The perilous 1,000-mile journey to save Africa’s endangered black rhinos
28 Oct 2022
Dr Effron Lungu, Zambia’s Deputy Minister of Foreign Affairs and Tourism, Mr Francis Nhema, Zimbabwe’s Minister of Tourism, Environment and Natural Resources, Mrs Netumbo Nandi-Ndaitwah, Namibia’s Minister of Environment and Tourism, Mr Kitso Mokaila, Botswana’s Minister of Environment, Wildlife and Tourism and Mr Pedro Mutindi, Angola’s Minister of Hotels and Tourism shake hands on the KAZA TFCA Treaty.
On 15 March 2012 the Ministers responsible for environment, wildlife, natural resources, hotels and tourism of the Republics of Angola, Botswana, Namibia, Zambia and Zimbabwe hosted various stakeholders in the town of Katima Mulilo, Namibia to celebrate the official launch of the Kavango Zambezi Transfrontier Conservation Area (KAZA TFCA). The TFCA was formally established on 18th August 2011 when at the SADC Summit in Luanda, Angola, the Presidents of the Republics of Angola, Botswana, Namibia, Zambia and Zimbabwe signed the KAZA Treaty. The KAZA Treaty was unveiled to the stakeholders during the official launch in Katima Mulilo, Namibia where the concept of the KAZA TFCA was initially mooted in July 2003.
The KAZA TFCA, situated within the Kavango and Zambezi River basins and spanning over 444,000 km², is the world’s largest transfrontier conservation area comprising multiple resource use areas including National Parks, Game Reserves, Forest Reserves, Conservancies, Game/Wildlife Management Areas and Communal lands. The natural resources contained in the KAZA TFCA are critical to the sustainable development of the region on account of their inherent and enormous socio-economic value. Furthermore, the biodiversity in the TFCA has the potential to insulate the region from the effects of climate change.
The KAZA TFCA partner countries have identified tourism as one of the key drivers for socio-economic development of the region due to its strong multiplier effects. The partner countries are determined to accelerate the growth of the tourism industry in the region within the context of sustainable development. It is the strong desire of the KAZA TFCA partner countries that the socio-economic development in the region must benefit the local communities that live within and around the TFCA. These communities are the custodians of the resource and bear huge opportunity costs associated with biodiversity conservation such as Human Wildlife Conflicts which have contributed to household food insecurity.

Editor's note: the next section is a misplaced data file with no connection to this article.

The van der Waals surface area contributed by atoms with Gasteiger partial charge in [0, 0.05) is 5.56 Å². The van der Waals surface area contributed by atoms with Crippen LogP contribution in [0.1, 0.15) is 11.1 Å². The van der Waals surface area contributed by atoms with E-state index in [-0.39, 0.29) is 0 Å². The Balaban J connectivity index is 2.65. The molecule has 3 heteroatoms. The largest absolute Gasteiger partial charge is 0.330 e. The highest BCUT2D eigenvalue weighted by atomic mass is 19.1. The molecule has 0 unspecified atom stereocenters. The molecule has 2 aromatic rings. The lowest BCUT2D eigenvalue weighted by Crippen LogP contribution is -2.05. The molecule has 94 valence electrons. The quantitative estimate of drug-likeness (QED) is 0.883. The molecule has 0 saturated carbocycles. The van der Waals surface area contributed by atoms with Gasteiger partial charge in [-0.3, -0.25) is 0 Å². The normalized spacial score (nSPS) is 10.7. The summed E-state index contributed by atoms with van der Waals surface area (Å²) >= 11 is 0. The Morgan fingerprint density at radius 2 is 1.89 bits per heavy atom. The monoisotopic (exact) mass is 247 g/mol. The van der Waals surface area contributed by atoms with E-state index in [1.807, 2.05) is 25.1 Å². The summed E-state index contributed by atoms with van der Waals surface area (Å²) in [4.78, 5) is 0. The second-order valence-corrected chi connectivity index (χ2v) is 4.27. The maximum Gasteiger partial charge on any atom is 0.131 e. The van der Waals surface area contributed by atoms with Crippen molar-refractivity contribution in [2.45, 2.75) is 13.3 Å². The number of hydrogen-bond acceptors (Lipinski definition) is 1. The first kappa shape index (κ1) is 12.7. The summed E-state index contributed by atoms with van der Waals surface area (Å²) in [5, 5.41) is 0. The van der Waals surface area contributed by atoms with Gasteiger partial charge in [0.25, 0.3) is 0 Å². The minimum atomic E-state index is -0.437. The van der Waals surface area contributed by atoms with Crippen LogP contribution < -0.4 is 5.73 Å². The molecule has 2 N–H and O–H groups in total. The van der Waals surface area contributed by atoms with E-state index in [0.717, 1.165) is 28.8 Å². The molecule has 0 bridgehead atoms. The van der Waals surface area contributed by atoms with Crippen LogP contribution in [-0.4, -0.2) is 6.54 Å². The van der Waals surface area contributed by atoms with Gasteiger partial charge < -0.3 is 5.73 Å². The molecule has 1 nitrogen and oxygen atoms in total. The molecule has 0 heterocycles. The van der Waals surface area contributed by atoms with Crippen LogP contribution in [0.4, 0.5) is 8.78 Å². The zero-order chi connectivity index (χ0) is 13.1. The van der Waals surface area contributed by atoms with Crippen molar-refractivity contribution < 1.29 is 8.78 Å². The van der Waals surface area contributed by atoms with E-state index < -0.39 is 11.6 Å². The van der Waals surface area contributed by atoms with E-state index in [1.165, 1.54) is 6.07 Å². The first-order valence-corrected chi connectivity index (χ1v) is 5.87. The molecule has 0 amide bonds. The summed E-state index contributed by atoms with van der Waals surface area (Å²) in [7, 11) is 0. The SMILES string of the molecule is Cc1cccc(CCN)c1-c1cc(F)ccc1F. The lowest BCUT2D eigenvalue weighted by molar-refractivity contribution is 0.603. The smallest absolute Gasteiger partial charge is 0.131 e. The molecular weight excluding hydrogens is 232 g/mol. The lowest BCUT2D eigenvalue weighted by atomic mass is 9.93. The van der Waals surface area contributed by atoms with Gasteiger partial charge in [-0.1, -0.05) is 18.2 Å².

During the launch of the KAZA TFCA the partner countries reaffirmed their commitment to regional economic integration through sustainable management of transboundary natural resources and tourism development.
The establishment of the KAZA TFCA is in line with the objectives of the Southern African Development Community (SADC) of regional economic integration and specifically the Protocol on Wildlife Conservation and Law Enforcement of 1999, which commits SADC Member States to “promote the conservation of shared wildlife resources through the establishment of transfrontier conservation areas.”
It is the strong desire of the KAZA TFCA partner countries that the socio-economic development in the region must benefit the local communities that live within and around the TFCA. Many of these communities came to celebrate the momentous occasion.
The development of the KAZA TFCA has continued receiving significant support from various development partners and in particular, the Federal Government of the Republic of Germany, Peace Parks Foundation, Ministry of Foreign Affairs of the Republic of Netherlands, the Swiss Agency of Development and Cooperation (SDC) and the Worldwide Fund for Nature (WWF). The local communities and traditional leaders have equally been instrumental to the development of the TFCA. The KAZA partner states wish to extend their gratitude and appreciation to all the development partners and the local communities for their continued support to this unique conservation, tourism and
Peace Parks Foundation CEO, Mr Werner Myburgh said: “From a conservation perspective, the establishment of KAZA TFCA is the most significant development in the past 100 years and Peace Parks Foundation is proud to be part of this African success story. We sincerely thank the German Federal Ministry for Cooperation and Development through KfW for their tremendous support to KAZA TFCA.”